Keegan to fight on despite anticlimax
Monday 06 May 1996
A tidal wave of disappointment, which has been gathering momentum for the past 10 weeks, rolled down the Tyne last night. In its wake lay Newcastle's championship hopes, wrecked by their own self-destructive urges as much as by Manchester United's springtime surge or Tottenham Hotspur's steadfast defences.
Despite a spirited late rally that would have conjured an 18th home victory if shots by Lee Clark and David Ginola had not struck the crossbar, the flood of goals never materialised and in any case, the ripples from the Tees carried only grim tidings. A season which promised so much thus ended in desperate anticlimax for Newcastle, which all the talk of the club's highest position since the title campaign of 1926-27 could not assuage.
The fear for the grieving Magpies, whose replica shirts made them resemble a giant bar-code surrounding St James' Park, was that Kevin Keegan might decide that if he could not win the Premiership after a transfer outlay of pounds 45m, then he was never likely to do it.
The Newcastle manager revealed himself to be an emotional man during the run-in, yet he was calmness personified after the match as he responded to media speculation that he was about to take his ball away.
"It's absolute garbage," Keegan said. "I'll still be here next season. Of course, it's disappointing but there are a lot of pluses to the season, the biggest being our supporters. We're still trying to build a team as good as them. We're very close now.
"In the meantime, our congratulations go to Manchester United. Everyone talks about our collapse, but that doesn't really do credit to them. They've got a young team, with a few old heads, and you can't take it away from them.
"If people say I made mistakes, I did - but I made them for the right reasons. People have enjoyed watching us play. With the benefit of hindsight, I might have changed some things. But I've bought some wonderful characters, some great players from abroad, and now we've got the close season to integrate them and have another go. There might not be as much money to spend - the chairman says the pen is drying up - but we'll still be playing the same way, scoring goals and letting them in."
Within the second half of that equation lies an uncomfortable truth about Newcastle. Defensively, they are not among the Premiership's better organised units, a fact that has been ruthlessly exposed in a succession of recent away games. For that reason, it is difficult to resist the conclusion that Newcastle threw the championship away. They led the table from August until the last week in March, although cracks were already appearing before then.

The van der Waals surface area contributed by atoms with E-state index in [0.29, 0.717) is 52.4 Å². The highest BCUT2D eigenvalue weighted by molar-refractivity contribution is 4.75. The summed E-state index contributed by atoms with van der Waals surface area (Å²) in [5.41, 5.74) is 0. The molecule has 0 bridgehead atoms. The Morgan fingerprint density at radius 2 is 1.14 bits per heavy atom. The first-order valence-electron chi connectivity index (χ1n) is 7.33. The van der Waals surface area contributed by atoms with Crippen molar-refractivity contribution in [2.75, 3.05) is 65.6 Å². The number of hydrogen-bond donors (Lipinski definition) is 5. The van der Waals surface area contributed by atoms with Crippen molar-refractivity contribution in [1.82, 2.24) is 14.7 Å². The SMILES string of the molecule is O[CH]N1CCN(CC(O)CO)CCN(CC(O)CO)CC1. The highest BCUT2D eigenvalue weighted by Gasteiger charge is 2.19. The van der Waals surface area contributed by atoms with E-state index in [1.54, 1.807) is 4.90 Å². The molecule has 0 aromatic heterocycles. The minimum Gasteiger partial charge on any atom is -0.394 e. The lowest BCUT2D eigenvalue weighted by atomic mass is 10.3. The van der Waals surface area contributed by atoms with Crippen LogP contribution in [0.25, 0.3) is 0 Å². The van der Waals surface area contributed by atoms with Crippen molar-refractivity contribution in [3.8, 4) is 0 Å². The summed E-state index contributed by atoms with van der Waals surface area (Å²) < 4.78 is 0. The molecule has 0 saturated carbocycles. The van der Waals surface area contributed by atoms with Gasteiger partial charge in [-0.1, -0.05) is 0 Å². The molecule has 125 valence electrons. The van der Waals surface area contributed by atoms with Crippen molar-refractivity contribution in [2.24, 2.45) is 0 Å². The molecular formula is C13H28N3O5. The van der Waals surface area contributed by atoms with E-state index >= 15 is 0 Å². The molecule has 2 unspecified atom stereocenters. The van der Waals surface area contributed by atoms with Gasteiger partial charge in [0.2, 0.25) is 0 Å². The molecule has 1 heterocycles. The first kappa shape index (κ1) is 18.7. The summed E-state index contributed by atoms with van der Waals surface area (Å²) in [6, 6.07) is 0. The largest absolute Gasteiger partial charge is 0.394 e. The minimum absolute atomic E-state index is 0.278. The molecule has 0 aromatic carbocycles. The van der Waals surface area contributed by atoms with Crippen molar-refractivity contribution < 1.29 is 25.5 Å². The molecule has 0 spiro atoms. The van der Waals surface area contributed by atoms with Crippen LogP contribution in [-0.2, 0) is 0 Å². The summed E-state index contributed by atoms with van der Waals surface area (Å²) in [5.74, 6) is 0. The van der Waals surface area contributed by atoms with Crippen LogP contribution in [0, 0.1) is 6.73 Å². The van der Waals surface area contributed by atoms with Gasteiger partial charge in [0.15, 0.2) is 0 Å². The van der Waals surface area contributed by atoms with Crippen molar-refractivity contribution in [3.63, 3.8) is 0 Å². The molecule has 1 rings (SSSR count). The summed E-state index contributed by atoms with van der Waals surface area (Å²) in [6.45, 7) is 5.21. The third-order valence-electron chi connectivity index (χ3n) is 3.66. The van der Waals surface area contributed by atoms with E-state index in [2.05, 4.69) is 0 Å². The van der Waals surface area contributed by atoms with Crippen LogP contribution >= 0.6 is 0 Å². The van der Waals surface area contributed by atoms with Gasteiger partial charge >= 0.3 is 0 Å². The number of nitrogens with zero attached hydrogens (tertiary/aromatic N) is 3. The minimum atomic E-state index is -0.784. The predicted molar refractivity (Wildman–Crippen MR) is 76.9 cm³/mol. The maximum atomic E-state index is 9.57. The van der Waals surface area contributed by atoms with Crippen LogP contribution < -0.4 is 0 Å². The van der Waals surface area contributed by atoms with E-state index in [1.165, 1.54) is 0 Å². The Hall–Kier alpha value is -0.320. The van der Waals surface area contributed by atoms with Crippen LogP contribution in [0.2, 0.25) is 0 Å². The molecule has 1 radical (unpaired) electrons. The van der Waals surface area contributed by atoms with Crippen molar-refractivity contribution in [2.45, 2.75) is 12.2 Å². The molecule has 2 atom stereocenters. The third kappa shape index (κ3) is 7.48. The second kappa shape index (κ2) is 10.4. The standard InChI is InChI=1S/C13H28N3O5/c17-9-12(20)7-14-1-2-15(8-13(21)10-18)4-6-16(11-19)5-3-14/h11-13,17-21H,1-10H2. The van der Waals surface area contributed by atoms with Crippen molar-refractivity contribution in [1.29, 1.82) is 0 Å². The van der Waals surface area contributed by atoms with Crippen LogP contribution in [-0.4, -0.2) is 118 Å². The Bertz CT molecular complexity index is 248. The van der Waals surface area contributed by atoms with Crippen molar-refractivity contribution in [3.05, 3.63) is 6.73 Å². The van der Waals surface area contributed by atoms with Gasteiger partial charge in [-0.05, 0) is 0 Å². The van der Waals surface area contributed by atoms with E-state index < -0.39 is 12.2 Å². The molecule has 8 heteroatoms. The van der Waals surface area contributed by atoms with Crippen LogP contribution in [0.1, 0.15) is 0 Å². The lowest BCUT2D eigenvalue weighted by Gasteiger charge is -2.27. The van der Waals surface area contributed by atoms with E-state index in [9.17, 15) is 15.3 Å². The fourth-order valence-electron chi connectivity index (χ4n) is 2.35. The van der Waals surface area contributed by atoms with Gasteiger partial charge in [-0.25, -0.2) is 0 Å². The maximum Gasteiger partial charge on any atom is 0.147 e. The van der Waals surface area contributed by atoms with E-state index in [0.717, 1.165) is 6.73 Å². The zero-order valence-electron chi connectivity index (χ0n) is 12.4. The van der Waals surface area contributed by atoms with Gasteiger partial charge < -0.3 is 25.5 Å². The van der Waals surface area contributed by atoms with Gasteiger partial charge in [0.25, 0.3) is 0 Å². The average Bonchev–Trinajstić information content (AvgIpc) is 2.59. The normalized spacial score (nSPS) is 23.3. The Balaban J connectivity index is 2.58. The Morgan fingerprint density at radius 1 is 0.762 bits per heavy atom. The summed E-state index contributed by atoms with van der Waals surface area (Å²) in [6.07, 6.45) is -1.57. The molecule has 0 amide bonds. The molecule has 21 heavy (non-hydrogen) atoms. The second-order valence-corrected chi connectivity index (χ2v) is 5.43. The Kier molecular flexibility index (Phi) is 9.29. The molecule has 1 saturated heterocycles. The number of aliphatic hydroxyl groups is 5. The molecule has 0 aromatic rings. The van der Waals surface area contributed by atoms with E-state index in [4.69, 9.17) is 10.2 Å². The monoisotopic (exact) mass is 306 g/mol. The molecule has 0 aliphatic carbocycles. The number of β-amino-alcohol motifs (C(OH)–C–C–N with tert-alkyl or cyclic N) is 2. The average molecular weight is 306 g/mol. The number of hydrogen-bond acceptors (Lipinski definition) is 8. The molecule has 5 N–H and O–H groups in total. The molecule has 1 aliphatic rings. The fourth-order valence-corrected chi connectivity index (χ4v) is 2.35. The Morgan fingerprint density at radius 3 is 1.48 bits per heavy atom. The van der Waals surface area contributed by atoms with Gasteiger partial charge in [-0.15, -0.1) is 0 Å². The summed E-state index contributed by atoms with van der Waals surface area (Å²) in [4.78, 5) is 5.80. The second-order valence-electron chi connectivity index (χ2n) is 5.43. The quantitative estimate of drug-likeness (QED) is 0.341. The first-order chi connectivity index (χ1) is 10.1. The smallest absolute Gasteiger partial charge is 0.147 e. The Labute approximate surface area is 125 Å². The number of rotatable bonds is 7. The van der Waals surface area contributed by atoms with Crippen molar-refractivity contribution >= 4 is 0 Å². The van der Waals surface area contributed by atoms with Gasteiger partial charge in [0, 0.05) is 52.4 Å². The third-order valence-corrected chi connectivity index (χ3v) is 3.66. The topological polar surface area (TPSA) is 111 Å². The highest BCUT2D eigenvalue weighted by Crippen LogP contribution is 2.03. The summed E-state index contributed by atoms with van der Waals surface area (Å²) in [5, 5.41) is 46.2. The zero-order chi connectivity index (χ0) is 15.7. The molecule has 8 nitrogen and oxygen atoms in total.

Spending millions on Faustino Aprilla, not long after Newcastle had opened up a 12-point advantage, is inevitably seen by many Newcastle fans as a watershed. The balance of a side, whereby two natural wingers were supplying the ammunition for Les Ferdinand, was altered overnight to accommodate the maverick Colombian.
Keegan was having little truck with that one either. "If they blame him for what happened here, or David Batty who came around the same time, it would be an absolute travesty. Asprilla was absolutely brilliant when he came on in the final half-hour today."
By then it was far too late. The faithful had arrived hoping for the best, which would have involved an almighty favour from Middlesbrough, but expecting the worst. "It's not over yet," the Tannoy announcer roared shortly before kick-off, having first stoked the fires of indignation by suggesting that Alex Ferguson's recent mind games ought to earn him an FA disrepute charge.
The fervour fizzled out after 15 minutes, when word filtered through of David May's goal at the Riverside. Following a moment's silence as the implications sank in, around 36,000 people emitted a low groan, the mood transmitted itself to a team already betraying signs of weariness in their third match in seven days, and for long spells the visitors looked the sharper side.
Spurs, with the incentive of a possible Uefa Cup berth, defended resolutely with Sol Campbell and Gary Mabbutt outstanding, while breaking quickly and in numbers. They could have had a penalty as early as the second minute, when Batty tripped David Howells, and missed a good chance 60 seconds later as Mabbutt sent a free header over the bar.
Newcastle played a longer game than usual, which allowed their wingers little scope, and it was telling that Batty, with two long-range efforts which brought the best from Ian Walker, looked their likeliest scorer.
When a goal finally arrived, shortly before the hour, it went to Spurs. Jason Dozzell was allowed time and space in which to curl a low shot beyond the diving Shaka Hislop.
Enter Asprilla, seemingly intent on proving a point. With 19 minutes remaining he wriggled along the byline before cutting the ball back into the six-yard area. Les Ferdinand, for whom goals have come less easily since he scored 14 in the first 11 games, side-footed only his fourth in the final 12 matches.
At least Newcastle's season did not finish in a second home defeat. After nine months of performances that were positive to a fault, it was no more than they deserved.
Goals: Dozzell (57) 0-1; Ferdinand (71) 1-1.
Newcastle United (4-4-1-1): Hislop; Watson, Peacock, Albert, Elliott; Gillespie (Clark, 67), Lee, Batty, Ginola; Beardsley (Asprilla, 67); Ferdinand. Substitute not used: Barton.
Tottenham Hotspur (4-4-2): Walker; Wilson, Campbell (Calderwood, 67), Mabbutt, Edinburgh; Anderton, Dozzell, Howells, Fox (Rosenthal, 84); Armstrong, Sheringham. Substitute not used: Day (gk).
Referee: D Gallagher (Banbury).
Booking: Newcastle Albert.
Man of the match: Mabbutt.
Attendance: 36, 589.
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